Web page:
I admired the blood-red roses growing on the arbor; fascinated by such beauty amid the snow and ice. I’d arrived in Niflheim three days prior and still waited for an audience with my cousin. A maid escorted me to the conservatory for a short time of exercise each day. It was the only contact I had with anyone.
There were books and a sewing basket in my chambers, but neither of those things interested me. I longed for a run through the fields or a chance to climb high in the branches of a nimel tree. It thrilled me to gather those juicy plums where others feared to reach. Not that I could do any of that in the ridiculous dresses I wore.
Atta must have discovered the trousers I’d hidden at the bottom of my trunk. Because the maid hadn’t found them when she’d helped me unpack.
“It’s time,” the maid said.
I slumped and inhaled once more of the sweet roses before facing her. I had to crane my neck to see the female giant’s face. “Can’t we stay a few minutes more?”
And that was that. The giantess gestured for me to leave first. Her features expressed a severe distaste for her duties—or me—at all times. Though I didn’t have the audacity to ask whether it was just her normal appearance. She wasn’t as tall as the two males that met us when we’d arrived, but close. They stood as high as two grown men, one sitting atop the other’s shoulders. Like them, she wore a belted sleeveless tunic with a fur-trimmed collar over trousers and leather boots. Corded with muscle, her bare arms never appeared cold. Long red hair hung limply down her back, and her face was plain. If she didn’t have such a large bosom, I wouldn’t have been sure she was female.
I tried to strike up a conversation several times on the first day, but she’d answered me with only one or two-word answers. All I’d learned was that the maid’s name was unpronounceable in elvish.
As I followed the large female through the frozen hallways, I adjusted my woolen cloak tighter around my shoulders.
“We should create a name I can use for you,” I said. “It’s not right otherwise. How can I call for you?”
I huffed. How could there not be a need to use someone’s name? “If you won’t help, then I’ll come up with something on my own.” The giantess didn’t respond. In Alfheim, Boreallin was the highest mountain and had a continual snow cap. I guessed it would be the only place in the realm the giantess would favor. “I’ll call you Borea. You’d like it if you knew why. Would you like me to tell you?”
We reached the door to my chamber, and when I turned to say goodbye to Borea, the door closed before I could say anything.
“Hello, Kattorah,” a female voice called from behind me.
I spun, startled by the intrusion. Before me, stood my cousin. Odd, I thought as I relaxed. Why hadn’t she called me to her chamber rather than coming to mine?
“I’ve been eager to meet you, Pirreah,” I said. It seemed so abnormal—related yet strangers.
“This is a big event. I wanted to give you time to rest. Traveling without a personal escort must have been difficult. Have you settled in?”
“I suppose. A herdsman drove the cart, so I wasn’t alone. And, it meant no one stopped me from walking next to the paccai when I wanted. I prefer to be outside. The touch of grass and the smell of trees already seems so distant a sensation. But, I suppose the snow has beauty as well.” As hard as I could, I tried to find something polite to say about the new realm she’d be living in for the rest of her life—poor thing.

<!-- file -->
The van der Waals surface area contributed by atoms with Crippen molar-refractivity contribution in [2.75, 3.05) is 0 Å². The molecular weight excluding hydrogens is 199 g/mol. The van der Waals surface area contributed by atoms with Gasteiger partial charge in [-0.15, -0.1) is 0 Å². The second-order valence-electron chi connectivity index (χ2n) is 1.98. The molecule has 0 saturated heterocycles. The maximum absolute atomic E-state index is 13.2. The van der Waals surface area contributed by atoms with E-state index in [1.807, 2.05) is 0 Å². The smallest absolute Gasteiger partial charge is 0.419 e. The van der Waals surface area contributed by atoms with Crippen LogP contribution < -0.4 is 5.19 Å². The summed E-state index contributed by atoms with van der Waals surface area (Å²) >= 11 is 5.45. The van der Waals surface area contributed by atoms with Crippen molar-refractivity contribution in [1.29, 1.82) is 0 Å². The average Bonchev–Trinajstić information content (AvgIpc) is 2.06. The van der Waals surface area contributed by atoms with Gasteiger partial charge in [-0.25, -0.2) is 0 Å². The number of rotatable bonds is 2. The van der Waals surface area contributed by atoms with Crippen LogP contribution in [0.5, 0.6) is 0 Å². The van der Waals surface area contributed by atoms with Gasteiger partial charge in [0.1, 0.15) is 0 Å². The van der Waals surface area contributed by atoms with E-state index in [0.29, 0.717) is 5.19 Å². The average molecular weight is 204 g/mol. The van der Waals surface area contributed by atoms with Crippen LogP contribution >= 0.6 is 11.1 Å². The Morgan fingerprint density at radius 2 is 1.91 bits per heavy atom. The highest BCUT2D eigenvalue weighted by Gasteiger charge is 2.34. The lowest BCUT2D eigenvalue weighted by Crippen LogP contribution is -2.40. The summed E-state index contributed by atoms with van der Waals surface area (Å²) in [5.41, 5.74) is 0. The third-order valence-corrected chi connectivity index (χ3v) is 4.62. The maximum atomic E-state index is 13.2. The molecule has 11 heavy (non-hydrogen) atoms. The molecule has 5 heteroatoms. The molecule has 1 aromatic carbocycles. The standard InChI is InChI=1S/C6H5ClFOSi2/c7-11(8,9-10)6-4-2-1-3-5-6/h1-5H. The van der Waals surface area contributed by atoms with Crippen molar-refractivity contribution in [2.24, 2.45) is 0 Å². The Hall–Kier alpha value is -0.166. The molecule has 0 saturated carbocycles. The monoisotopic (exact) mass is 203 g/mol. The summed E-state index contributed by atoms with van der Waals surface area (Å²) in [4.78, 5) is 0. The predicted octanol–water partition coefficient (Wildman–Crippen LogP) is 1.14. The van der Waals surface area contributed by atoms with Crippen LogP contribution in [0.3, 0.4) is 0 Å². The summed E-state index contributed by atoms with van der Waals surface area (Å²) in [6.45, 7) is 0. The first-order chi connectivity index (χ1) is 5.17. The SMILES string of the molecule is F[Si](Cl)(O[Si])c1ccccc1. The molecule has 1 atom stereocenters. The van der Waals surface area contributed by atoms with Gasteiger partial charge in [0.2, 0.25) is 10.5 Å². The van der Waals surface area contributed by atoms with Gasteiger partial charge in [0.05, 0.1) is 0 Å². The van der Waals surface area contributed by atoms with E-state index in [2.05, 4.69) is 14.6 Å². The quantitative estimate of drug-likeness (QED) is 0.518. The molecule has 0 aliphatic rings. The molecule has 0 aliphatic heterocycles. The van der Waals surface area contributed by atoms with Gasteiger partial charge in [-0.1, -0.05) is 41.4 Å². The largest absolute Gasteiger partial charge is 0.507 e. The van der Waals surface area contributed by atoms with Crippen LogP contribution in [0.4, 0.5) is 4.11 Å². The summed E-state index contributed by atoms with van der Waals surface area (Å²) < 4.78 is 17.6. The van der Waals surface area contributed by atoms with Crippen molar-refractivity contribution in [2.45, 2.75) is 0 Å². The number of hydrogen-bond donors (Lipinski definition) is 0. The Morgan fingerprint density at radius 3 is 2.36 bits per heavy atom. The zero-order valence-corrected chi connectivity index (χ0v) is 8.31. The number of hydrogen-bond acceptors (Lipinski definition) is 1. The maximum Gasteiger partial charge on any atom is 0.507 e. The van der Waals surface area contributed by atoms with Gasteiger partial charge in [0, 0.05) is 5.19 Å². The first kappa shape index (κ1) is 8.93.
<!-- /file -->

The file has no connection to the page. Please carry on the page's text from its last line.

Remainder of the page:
A weak smile graced Pirreah’s lips, and a sad expression shadowed her face. I couldn’t blame her. She was about to marry a giant and live the rest of her life away from home. There was little wonder why her sapphire eyes held no joy.
As we tried to tiptoe our way around the awkwardness, I noticed how similar we were in appearance. We each had the same long wavy russet-brown hair, a sun-kissed complexion (though hers was growing pale), and a thin frame for our tall height. I’d always thought my straighter shape less womanly than those with more curves, but on Pirreah it looked regal.
My eyes being peridot was the only disparity I found. Except, how we carried ourselves—that was a glaring difference. Pirreah seemed nervous and withdrawn. Like a mouse coaxed out for cheese, but fears any minute the cat will slink around the corner. I’d been farouche and up for a challenge since birth; my mother had been fond of telling me.
“Are the preparations for the wedding going well?” I asked to break the silence.
“Oh yes, I think you’ll be pleased to see the hall. It’s adorned to simulate Alfheim as much as possible,” Pirreah said. She must have noticed the white-knuckled grip I had on my cloak because she turned to the empty fireplace. “It is cold in here. I’ll start a fire for you at once.”
“That’s unnecessary; I’m getting accustomed to it, a little. You needn’t trouble yourself with that.”
Pirreah stared at me for a long few seconds, to the point it became uncomfortable. It appeared she wanted to say something, more important than the simple topics we’d clung to. Then she nodded once and hurried to the door. “I have to be going.”
“Will I see you again before the wedding? At the moon feast, perhaps?” The last night before elves mated, they invited everyone to a celebration under the new moon. There was music, dancing, and feasting. It was a time for casting away inhibitions before the seriousness of bonding took place.
She stopped at the doorway and hesitated with her hand on the high handle. Then speaking over her shoulder, she said, “The moon cycle is different here. There won’t be a moon feast. Goodbye, Kattorah.”
It sounded so final.